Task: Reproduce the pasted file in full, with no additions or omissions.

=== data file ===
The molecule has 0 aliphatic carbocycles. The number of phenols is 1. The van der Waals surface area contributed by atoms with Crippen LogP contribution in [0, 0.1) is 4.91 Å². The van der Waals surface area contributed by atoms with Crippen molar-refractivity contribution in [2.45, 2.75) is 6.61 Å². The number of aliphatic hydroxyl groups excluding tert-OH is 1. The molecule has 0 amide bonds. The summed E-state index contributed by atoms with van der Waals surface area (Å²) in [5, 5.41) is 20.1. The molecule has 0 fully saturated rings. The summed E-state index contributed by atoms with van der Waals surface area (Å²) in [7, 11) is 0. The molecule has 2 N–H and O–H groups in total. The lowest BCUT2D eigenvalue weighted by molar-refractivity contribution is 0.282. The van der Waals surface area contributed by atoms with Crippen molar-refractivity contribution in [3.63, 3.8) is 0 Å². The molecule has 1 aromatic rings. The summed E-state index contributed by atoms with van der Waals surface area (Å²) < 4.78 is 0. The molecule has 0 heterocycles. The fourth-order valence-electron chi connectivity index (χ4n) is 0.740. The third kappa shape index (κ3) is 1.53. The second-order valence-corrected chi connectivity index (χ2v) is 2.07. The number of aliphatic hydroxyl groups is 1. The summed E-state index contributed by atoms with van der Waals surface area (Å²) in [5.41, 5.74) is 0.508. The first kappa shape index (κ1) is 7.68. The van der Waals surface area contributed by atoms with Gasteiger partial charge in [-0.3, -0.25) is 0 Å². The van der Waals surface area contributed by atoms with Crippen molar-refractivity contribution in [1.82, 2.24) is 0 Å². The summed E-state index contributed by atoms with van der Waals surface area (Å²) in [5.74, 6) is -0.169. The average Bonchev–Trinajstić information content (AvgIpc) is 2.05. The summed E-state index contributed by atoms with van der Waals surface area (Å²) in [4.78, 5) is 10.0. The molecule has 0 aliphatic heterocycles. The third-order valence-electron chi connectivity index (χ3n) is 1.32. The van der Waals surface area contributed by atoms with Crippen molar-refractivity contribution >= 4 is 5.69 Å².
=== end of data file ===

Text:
The molecule has 0 aliphatic carbocycles. The number of phenols is 1. The van der Waals surface area contributed by atoms with Crippen LogP contribution in [0, 0.1) is 4.91 Å². The van der Waals surface area contributed by atoms with Crippen molar-refractivity contribution in [2.45, 2.75) is 6.61 Å². The number of aliphatic hydroxyl groups excluding tert-OH is 1. The molecule has 0 amide bonds. The summed E-state index contributed by atoms with van der Waals surface area (Å²) in [5, 5.41) is 20.1. The molecule has 0 fully saturated rings. The summed E-state index contributed by atoms with van der Waals surface area (Å²) in [7, 11) is 0. The molecule has 2 N–H and O–H groups in total. The lowest BCUT2D eigenvalue weighted by molar-refractivity contribution is 0.282. The van der Waals surface area contributed by atoms with Crippen molar-refractivity contribution in [3.63, 3.8) is 0 Å². The molecule has 1 aromatic rings. The summed E-state index contributed by atoms with van der Waals surface area (Å²) < 4.78 is 0. The molecule has 0 heterocycles. The fourth-order valence-electron chi connectivity index (χ4n) is 0.740. The third kappa shape index (κ3) is 1.53. The second-order valence-corrected chi connectivity index (χ2v) is 2.07. The number of aliphatic hydroxyl groups is 1. The summed E-state index contributed by atoms with van der Waals surface area (Å²) in [5.41, 5.74) is 0.508. The first kappa shape index (κ1) is 7.68. The van der Waals surface area contributed by atoms with Gasteiger partial charge in [-0.3, -0.25) is 0 Å². The van der Waals surface area contributed by atoms with Crippen molar-refractivity contribution in [1.82, 2.24) is 0 Å². The summed E-state index contributed by atoms with van der Waals surface area (Å²) in [5.74, 6) is -0.169. The average Bonchev–Trinajstić information content (AvgIpc) is 2.05. The summed E-state index contributed by atoms with van der Waals surface area (Å²) in [4.78, 5) is 10.0. The molecule has 0 aliphatic heterocycles. The third-order valence-electron chi connectivity index (χ3n) is 1.32. The van der Waals surface area contributed by atoms with Crippen molar-refractivity contribution >= 4 is 5.69 Å².